Last year while attending SolidWorks World 2009, I started thinking seriously about purchasing a “netbook” computer after lugging around an 8.5 pound Dell M6400 for 6 straight days. Rather than purchasing one right away, I decided to wait and see what the rumored “Apple Tablet” looked like before taking the dive. With SolidWorks World approaching, I decided to pull the trigger and buy one. (Interestingly enough, it is rumored that Apple will announce their Tablet PC a few days before SolidWorks World 2010 begins.)
After doing quite a bit of research, I decided that the two netbook models I liked the most were from Toshiba and HP. Both of these systems had a very nice keyboard, good overall ratings, and were priced around the ballpark $350-$400 that was my budget.
I went to Best Buy the day after Christmas and wasn’t too surprised to see that most of their stock was picked over. They had a Gateway Netbook that looked OK, but the keyboard was VERY cramped. Just as I had decided to wait until their stock was replenished, my DW (Dear Wife) spotted two HP mini 110 computers out in front of the computer area on one of the island displays. I snagged one of the boxes quickly and looked at the specs. They matched up with almost all of my requirements, so I went and ahead and put it in the cart. Here are the specs:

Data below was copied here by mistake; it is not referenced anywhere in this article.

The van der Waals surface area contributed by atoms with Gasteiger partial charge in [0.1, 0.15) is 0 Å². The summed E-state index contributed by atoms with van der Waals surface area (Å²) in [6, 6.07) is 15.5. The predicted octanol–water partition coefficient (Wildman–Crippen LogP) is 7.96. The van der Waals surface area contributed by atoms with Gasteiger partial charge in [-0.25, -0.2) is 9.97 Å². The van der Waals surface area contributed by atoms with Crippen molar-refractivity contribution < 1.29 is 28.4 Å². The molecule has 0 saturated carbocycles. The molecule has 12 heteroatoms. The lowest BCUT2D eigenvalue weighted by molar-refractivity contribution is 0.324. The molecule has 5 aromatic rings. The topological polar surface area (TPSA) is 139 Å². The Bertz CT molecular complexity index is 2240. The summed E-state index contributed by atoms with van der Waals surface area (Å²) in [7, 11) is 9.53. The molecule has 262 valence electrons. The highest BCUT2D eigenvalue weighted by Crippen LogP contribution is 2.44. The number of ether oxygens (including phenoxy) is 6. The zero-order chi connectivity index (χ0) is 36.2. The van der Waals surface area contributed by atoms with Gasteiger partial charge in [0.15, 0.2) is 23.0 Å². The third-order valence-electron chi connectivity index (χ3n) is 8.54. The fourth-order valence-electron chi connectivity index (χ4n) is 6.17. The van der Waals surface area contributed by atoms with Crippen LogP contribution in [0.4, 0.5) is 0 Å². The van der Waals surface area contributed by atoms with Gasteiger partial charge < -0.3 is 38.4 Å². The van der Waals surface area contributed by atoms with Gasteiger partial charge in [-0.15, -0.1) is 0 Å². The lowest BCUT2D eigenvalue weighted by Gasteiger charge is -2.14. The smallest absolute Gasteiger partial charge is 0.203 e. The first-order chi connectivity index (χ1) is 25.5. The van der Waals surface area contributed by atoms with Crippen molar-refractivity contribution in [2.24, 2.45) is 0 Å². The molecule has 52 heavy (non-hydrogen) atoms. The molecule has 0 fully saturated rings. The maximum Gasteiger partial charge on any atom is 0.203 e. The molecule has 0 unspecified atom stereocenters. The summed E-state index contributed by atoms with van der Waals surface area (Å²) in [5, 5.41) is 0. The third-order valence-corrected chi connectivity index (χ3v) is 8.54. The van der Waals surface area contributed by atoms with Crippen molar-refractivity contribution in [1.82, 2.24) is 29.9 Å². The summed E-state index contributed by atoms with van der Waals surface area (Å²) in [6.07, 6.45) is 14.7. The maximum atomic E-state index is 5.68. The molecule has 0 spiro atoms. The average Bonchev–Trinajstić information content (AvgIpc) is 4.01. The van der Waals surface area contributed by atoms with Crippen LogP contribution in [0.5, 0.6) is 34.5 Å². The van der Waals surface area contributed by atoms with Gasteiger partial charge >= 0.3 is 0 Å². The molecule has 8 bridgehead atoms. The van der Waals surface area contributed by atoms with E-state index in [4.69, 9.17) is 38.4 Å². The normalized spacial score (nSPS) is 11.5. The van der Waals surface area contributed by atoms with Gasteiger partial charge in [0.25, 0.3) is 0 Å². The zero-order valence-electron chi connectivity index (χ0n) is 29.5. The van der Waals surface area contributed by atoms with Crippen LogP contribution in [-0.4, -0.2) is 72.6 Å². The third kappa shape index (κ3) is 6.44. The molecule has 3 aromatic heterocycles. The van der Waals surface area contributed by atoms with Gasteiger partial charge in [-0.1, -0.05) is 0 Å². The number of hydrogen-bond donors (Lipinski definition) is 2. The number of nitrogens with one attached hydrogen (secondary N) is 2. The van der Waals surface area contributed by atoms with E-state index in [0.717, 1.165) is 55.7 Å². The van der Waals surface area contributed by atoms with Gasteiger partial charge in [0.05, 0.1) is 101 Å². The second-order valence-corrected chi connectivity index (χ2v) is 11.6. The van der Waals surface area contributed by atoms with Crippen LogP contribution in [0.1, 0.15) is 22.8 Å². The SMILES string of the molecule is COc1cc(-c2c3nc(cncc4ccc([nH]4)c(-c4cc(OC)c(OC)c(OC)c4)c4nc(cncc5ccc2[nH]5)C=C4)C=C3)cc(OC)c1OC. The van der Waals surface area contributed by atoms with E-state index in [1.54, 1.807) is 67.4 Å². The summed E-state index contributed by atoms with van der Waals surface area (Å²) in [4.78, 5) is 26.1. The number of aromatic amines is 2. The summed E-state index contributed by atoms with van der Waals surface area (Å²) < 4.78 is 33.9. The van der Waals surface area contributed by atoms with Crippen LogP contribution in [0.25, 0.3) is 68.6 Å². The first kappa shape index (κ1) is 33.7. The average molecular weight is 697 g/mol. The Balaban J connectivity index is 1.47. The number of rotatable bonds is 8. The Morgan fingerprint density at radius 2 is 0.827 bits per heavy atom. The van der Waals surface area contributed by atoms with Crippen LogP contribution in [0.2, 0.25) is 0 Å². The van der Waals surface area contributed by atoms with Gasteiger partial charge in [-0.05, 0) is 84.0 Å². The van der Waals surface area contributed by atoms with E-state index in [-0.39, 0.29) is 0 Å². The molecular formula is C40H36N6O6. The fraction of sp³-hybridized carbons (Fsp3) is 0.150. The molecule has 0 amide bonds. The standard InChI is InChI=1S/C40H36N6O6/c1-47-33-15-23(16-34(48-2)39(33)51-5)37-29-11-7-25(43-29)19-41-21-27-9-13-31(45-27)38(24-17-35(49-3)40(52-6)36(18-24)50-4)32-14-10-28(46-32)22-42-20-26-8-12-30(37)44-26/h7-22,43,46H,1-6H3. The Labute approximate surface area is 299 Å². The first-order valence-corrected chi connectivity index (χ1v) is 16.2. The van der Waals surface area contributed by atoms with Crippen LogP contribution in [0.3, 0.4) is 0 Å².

- Intel Atom N270 1.6 GHz processor
- 1 GB DDR2 RAM
- 10.1″ LED backlit Widescreen
- 160GB Hard drive
- Webcam and microphone built in
- 5-in-1 Media Reader
- Windows 7 Starter
- 3 USB ports
- Built in wireless and ethernet connector
- 6 cell battery (8 hour battery life)
The only feature I wanted that I didn’t get was the 250 Gb Hard drive. I figured if that became a big deal, I could replace it later since hard drive prices are still falling. None of the “brick and mortar” netbooks seem to be coming with 2GB of RAM, so I knew that would need to be an upgrade as well. This was the first computer I have actually walked in a store and bought. I usually order my systems online and have them custom built.
There is definitely a size difference when you buy a netbook. Just for comparision, here is the Mini 110 sitting next to my Dell M6400
The first thing I noticed about the system (after all the initial setup) was how FAST it boots up! The keyboard is very comfortable and I have had no problems adapting to it. (In fact, this entire article was created on my HP Mini 110). The battery life seems to be very close to the advertised 8 hours. I haven’t timed it yet, but worked all day on this PC Saturday and never had to plug it up!
The jury is still out on Windows 7 starter. So far, I haven’t experienced anything I can’t live without. Microsoft took off the “open applications” limit that was initially going to be part of this OS. If that had remained I would have had SERIOUS issues with it, so props to Microsoft for getting that part right. I still think many netbook users are upset at the functionality lost in going from Windows XP Home to Windows 7 starter. Here’s an article that discusses that a bit. I am making a conscious effort to put Windows XP in the rear view mirror. So far Windows 7 starter is working for me. If that changes, I can use the “Anytime update” to upgrade Win7 starter for around $80.00. (Way to pricey if you ask me…)